Searching for a better path, the ATSF started to build the “Surf Line” that was to run through Orange County to meet the CS at Oceanside. It allowed a safer coastal link between San Diego and Los Angeles that avoided Temecula Canyon which washed out again in 1891 and was abandoned. To get to Oceanside, the CS needed passage through the Irvine Ranch and it subsequently sued in 1887 to obtain a right-of-way. Before the suit went to trial, the Irvines granted the ATSF passage as long as the railroad built a depot to serve the ranch property. A year later, the Surf Line reached Oceanside and was in full operation. It opened up new, distant markets for the cattle, sheep, and varied agricultural products of the Irvines and encouraged them to open up some of their land for tenant farming. After the 1906 San Francisco earthquake, the family permanently moved to the ranch.
Until 1910, those traveling to or from the Irvine Ranch had to use a small shelter and platform near the intersection of the railroad tracks and the present Sand Canyon Avenue, roughly two miles north of the Amtrak/Metrolink station. That year, the ATSF finally erected the promised depot, a two-storey structure with a hipped roof; a one-story freight house was built on the north end. It served the residents of the town of Irvine until 1968, and was torn down in 1970. Around it, the town grew with the addition of a school, general store, post office, and housing for some of the tenant farmers and ranch hands. James Irvine’s son, James Harvey, set aside 320 acres around the depot to accommodate town expansion. Throughout the early 20th century, the Irvine family also constructed a series of trackside warehouses to store agricultural goods.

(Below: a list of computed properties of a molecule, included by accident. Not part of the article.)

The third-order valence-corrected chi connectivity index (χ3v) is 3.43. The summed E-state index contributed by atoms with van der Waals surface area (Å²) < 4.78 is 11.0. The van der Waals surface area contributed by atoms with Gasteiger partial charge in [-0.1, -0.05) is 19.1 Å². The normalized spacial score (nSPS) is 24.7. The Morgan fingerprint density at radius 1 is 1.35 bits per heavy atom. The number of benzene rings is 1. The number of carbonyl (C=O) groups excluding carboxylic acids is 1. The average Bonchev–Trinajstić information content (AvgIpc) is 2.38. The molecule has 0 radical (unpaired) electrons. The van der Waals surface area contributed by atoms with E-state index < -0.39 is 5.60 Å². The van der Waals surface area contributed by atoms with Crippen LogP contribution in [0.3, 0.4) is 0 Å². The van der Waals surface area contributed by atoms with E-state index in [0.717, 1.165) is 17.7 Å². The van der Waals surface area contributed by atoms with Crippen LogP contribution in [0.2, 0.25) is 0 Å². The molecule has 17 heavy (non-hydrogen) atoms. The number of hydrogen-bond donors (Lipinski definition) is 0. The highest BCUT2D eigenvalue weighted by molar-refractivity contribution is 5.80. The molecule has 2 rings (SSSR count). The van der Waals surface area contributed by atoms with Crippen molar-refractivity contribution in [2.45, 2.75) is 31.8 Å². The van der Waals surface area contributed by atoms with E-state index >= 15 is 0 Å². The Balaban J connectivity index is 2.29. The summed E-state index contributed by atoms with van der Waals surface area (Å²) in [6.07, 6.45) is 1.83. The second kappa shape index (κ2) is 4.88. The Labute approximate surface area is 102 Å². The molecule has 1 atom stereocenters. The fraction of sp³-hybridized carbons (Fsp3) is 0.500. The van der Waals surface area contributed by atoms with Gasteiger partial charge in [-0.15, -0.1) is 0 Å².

The Irvine farm became known for its diverse products. The ranch still kept cattle and sheep herds, but had also opened more land to cultivation. Corn, strawberries, asparagus, celery, beans, and grains were raised, and fields of walnut, olive, persimmon, lemon, and orange trees stretched down the hillsides in neat rows. Irvine continued to upgrade the irrigation system and the other infrastructure of the ranch. In 1894 James Harvey founded the Irvine Company to oversee the ranch property.